There are some seriously great reviews on this site. This may not be one of 'em, but here's to trying!
My first G-Shock of any kind, the GWA1000-1A.
Previous to this Aviator, I've been a long time fan (20years??) of the Timex Ironman series, culminating in the Heart Rate monitors.
They worked flawlessly for me, under extreme conditions that toasted many previous watches.
Unfortunately (for Timex) their use of non-replaceable wrist bands on my last model rendered an otherwise practical HRM useless.
So much for the past.
While looking for a replacement, I came across G-Shocks, and this site.
I ravenously devoured all I could here, and became undecided between the GWA1000 and the GWA1100.
The 1100 with it's compass was very tempting; beautiful, substantial, easy to read, and tough-set-it-and-forget-it.
I have a compass enabled beater (Timex Expedition #820), but the font's too small for my eyes, and therefore not suitable for my daily use.
The 1100 has a "busier" dial than the 1000, and I'm a believer in the "less is more" theorem of instantaneously recognisable information.
The 1000 has a much better dial, visually, to me, and is just as wonderful as the 1100 by any other measurement, for about $200 less.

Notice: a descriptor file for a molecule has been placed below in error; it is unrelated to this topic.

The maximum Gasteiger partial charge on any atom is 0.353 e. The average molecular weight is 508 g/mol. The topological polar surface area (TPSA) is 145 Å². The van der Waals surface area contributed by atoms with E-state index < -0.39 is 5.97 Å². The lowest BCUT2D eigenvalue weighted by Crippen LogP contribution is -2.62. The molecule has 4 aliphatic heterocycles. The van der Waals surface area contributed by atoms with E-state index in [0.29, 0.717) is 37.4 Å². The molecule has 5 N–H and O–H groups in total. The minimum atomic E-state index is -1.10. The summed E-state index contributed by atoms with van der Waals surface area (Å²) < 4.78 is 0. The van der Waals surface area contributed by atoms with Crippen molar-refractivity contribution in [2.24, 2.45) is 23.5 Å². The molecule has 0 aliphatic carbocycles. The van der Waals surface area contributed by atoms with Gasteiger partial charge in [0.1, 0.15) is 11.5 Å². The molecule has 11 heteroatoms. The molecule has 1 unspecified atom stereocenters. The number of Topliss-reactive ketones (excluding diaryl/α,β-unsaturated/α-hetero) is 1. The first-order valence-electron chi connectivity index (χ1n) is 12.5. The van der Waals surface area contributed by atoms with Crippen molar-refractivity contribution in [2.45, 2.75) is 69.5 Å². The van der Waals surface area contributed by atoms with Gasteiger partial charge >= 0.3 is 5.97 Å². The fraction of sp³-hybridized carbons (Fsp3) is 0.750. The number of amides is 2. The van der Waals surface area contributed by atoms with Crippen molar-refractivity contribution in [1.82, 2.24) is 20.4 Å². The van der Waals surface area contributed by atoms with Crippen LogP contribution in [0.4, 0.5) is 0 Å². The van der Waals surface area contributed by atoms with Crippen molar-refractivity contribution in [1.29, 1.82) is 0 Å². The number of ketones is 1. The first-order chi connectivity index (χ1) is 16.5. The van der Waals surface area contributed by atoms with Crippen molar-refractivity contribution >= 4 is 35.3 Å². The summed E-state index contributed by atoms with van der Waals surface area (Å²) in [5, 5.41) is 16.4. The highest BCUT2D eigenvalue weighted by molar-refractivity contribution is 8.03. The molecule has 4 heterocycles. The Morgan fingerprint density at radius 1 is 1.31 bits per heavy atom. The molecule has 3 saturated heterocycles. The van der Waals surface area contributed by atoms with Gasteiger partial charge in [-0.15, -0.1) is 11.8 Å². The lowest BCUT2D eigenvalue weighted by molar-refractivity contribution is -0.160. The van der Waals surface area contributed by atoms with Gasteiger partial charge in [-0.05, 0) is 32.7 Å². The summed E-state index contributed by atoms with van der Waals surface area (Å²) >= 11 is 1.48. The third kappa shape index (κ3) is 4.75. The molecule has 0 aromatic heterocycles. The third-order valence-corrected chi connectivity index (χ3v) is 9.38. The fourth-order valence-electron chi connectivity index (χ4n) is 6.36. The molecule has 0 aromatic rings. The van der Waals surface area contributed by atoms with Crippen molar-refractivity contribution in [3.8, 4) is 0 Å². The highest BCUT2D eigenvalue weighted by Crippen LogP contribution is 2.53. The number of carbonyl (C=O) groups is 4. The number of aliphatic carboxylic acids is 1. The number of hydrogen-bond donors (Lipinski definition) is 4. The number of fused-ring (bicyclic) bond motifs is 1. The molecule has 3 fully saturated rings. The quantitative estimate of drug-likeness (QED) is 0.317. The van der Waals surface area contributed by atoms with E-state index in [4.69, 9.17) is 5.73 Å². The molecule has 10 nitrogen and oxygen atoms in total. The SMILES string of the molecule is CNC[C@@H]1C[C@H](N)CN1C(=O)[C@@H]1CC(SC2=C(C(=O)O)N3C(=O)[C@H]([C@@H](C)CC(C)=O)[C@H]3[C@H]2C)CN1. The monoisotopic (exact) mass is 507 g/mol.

The watch weighs in with a resin band at 85gr. but it feels quite light on my 7.5" wrist.
With a case height of 16.4mm, it is high enough to keep cuffs back, allowing light to keep the solar panel in the light.
I don't often wear long-sleeved shirts with button cuffs, so no problemo gringo...
Cut to the chase:
BIG presence on the wrist. Serious "bling".
Easy to read, if you're old enough to know analog.
Easy functions with the "smart access" function.
Functional, practical lume (NeoBrite) on all but the second hand. No power consumption/battery concerns. No night blinding LED.
The thermometer is pretty goofy. It reads about 7 degrees high on the wrist. The manual says to remove the watch 20-30 min. prior to measurement. Ya, right...
UPDATE: The lume on the hour and minute hands needs a "recharge" (20-30 seconds) each night in order to last the whole night. The lack of luminence on the second hand, day and mode indicator hands means the watch is pretty much useless as a stopwatch or countdown timer after dark.
It's not free.
I was concerned at first, this being my first "atomic", that I would have difficulty getting a time signal.
I'm 2170 km from Ft.Collins.
After two unsuccessful nights trying different window orientations off my wrist, I finally found success with an east facing window in a hallway.
After several succesful nightly signal acquisitions, I forgot to place the watch one night, and wore it to bed.
Yup, signal update successful!
It has now updated for 29 of 31 nights, both on and off the wrist. (The two times it failed, the night sky was very overcast, which may have blocked the signal).
I've no clue as to the state of battery charge, as there's no guage. The second hand will move every two seconds on low battery, and so far it's not done that.
I haven't many pics, but if there's something you want, or some info I missed, gimme a shout.
In the end, the GWA1000 is a watch I can honestly recommend. It could be the last watch I'll ever need.
But those Rangemen are alluring, aren't they...